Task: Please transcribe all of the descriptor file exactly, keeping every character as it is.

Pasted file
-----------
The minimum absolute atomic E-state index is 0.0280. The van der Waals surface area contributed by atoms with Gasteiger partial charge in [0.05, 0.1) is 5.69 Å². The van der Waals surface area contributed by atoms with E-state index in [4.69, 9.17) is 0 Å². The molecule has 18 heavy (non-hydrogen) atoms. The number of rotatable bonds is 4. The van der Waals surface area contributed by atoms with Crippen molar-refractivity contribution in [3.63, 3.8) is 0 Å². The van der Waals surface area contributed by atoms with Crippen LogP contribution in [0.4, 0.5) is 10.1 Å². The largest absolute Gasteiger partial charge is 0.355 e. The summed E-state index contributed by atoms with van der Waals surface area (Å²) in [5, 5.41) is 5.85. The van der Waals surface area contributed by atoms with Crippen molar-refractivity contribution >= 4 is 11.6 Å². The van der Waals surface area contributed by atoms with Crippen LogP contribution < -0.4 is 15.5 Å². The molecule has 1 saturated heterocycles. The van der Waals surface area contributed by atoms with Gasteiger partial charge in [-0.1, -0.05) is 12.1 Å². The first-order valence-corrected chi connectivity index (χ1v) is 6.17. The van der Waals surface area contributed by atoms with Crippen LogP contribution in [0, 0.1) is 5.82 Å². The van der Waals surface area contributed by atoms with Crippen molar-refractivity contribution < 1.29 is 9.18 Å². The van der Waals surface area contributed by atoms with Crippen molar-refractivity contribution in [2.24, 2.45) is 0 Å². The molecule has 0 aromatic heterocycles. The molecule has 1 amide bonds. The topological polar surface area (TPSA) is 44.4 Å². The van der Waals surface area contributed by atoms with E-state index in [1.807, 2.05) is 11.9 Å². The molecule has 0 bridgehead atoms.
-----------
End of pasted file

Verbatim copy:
The minimum absolute atomic E-state index is 0.0280. The van der Waals surface area contributed by atoms with Gasteiger partial charge in [0.05, 0.1) is 5.69 Å². The van der Waals surface area contributed by atoms with E-state index in [4.69, 9.17) is 0 Å². The molecule has 18 heavy (non-hydrogen) atoms. The number of rotatable bonds is 4. The van der Waals surface area contributed by atoms with Crippen molar-refractivity contribution in [3.63, 3.8) is 0 Å². The van der Waals surface area contributed by atoms with Crippen LogP contribution in [0.4, 0.5) is 10.1 Å². The largest absolute Gasteiger partial charge is 0.355 e. The summed E-state index contributed by atoms with van der Waals surface area (Å²) in [5, 5.41) is 5.85. The van der Waals surface area contributed by atoms with Crippen molar-refractivity contribution >= 4 is 11.6 Å². The van der Waals surface area contributed by atoms with Crippen LogP contribution < -0.4 is 15.5 Å². The molecule has 1 saturated heterocycles. The van der Waals surface area contributed by atoms with Gasteiger partial charge in [-0.1, -0.05) is 12.1 Å². The first-order valence-corrected chi connectivity index (χ1v) is 6.17. The van der Waals surface area contributed by atoms with Crippen LogP contribution in [0, 0.1) is 5.82 Å². The van der Waals surface area contributed by atoms with Crippen molar-refractivity contribution < 1.29 is 9.18 Å². The van der Waals surface area contributed by atoms with Crippen molar-refractivity contribution in [2.24, 2.45) is 0 Å². The molecule has 0 aromatic heterocycles. The molecule has 1 amide bonds. The topological polar surface area (TPSA) is 44.4 Å². The van der Waals surface area contributed by atoms with E-state index in [1.807, 2.05) is 11.9 Å². The molecule has 0 bridgehead atoms.